Mount Rushmore is an odd looking mountain. It’s got four presidential heads so it reminds me of Lord Brahma; it also makes me wonder why George Washington, Thomas Jefferson, Theodore Roosevelt, and Abraham Lincoln made it there while the other Presidents didn’t. This isn’t the only question that makes me itch for an answer. I am also curious why people like to see their faces on the mountain.
My research reveals that even Alfredl E. Neuman (the mascot of MAD magazine) has appeared as the fifth face on Mount Rushmore. I expect others to give in to human frailties, but I had always looked up to him – and frankly, never expected this from him. I guess it was the editor of the magazine who decided the cover should show the rocky-face of this funny guy with a missing tooth smiling upon the perfect American family and Alfred had no say in the matter.
As was the case with these four Business-Stars from Arkansas 🙂 I had done this artwork for the Jan-Feb 2015 issue of the TBP magazine. From left to right they are:
Now a little about this grand mountain 🙂
Mount Rushmore – Historical Facts:
- The commissioning of Mount Rushmore National Memorial was authorized on March 3, 1925.
- President Coolidge, then President of the United States wanted that two Republicans and one Democrat should accompany George Washington’s face on the mountain.
- The sculpting began in 1927 and ended in 1941. It was sculpted by Gutzon Borglum and his son Lincoln Borglum. The initial rough sculpting was done using dynamite.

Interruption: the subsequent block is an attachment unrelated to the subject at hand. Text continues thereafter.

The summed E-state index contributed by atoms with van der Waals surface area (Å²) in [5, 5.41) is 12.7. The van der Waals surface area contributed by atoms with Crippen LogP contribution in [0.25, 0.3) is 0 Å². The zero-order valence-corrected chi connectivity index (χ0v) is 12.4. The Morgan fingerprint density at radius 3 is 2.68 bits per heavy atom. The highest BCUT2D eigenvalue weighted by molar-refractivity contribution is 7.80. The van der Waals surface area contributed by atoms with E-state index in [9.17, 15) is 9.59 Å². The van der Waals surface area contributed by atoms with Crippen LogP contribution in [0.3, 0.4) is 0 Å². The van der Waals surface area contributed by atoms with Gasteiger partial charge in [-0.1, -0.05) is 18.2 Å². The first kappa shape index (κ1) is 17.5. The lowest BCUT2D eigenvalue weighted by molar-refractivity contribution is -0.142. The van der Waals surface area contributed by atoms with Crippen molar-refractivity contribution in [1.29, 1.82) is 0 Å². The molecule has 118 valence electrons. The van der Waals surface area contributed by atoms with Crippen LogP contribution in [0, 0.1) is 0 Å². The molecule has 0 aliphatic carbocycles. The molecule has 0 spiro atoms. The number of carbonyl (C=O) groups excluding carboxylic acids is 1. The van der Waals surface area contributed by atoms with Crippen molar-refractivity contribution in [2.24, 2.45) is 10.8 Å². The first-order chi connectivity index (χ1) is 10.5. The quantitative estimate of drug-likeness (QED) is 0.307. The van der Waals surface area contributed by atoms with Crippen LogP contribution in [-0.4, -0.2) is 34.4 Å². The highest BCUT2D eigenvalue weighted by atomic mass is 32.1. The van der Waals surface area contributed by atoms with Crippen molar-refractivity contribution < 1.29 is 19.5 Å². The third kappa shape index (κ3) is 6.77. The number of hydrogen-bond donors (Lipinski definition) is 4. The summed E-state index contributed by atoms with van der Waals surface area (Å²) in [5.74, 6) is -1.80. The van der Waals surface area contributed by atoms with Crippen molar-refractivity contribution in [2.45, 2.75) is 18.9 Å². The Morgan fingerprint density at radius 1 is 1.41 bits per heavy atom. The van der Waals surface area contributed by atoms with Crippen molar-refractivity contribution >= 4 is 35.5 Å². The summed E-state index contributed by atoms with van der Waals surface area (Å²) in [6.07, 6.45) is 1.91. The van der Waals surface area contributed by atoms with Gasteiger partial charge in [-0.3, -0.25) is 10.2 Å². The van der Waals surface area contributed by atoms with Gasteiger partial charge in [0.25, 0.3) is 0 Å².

- At first, they tried sculpting Thomas Jefferson’s face on George Washington’s right, but the stone there wasn’t good, so they moved the face to Washington’s left.
Mount Rushmore Faces:
The four faces are:
- George Washington
- Thomas Jefferson
- Theodore Roosevelt
- Abraham Lincoln
This caricaturist has caricatured two of the four faces on the monument:
1. George Washington
Creating the Mount Rushmore Artwork:
Honestly, it was a challenging assignment. As a portrait/caricature-artist, when you paint faces, you intuitively dip your brush (even your digital brush) into the right colors. The texture you are looking for is skin (for portraits) and skin-nish (for caricatures) and because you’ve painted so many, you know where you are going with it. In this artwork, I had to create the four likenesses in the color and texture of stone. The details had to go, if the Mount Rushmore look were to be maintained. That and everything else, including rest of the stony mountain, the debris left from the dynamiting…was a totally new experience and a challenge that left me with a lot of new learning.
I am working on another challenge right now – and will tell you about it when I can! Until then, explore my thoughts on the Creativity Carnival and if you think you’d like to participate in it at some point in time, leave your footprints behind and follow this blog, so that the first event pops up into your Reader this Friday 🙂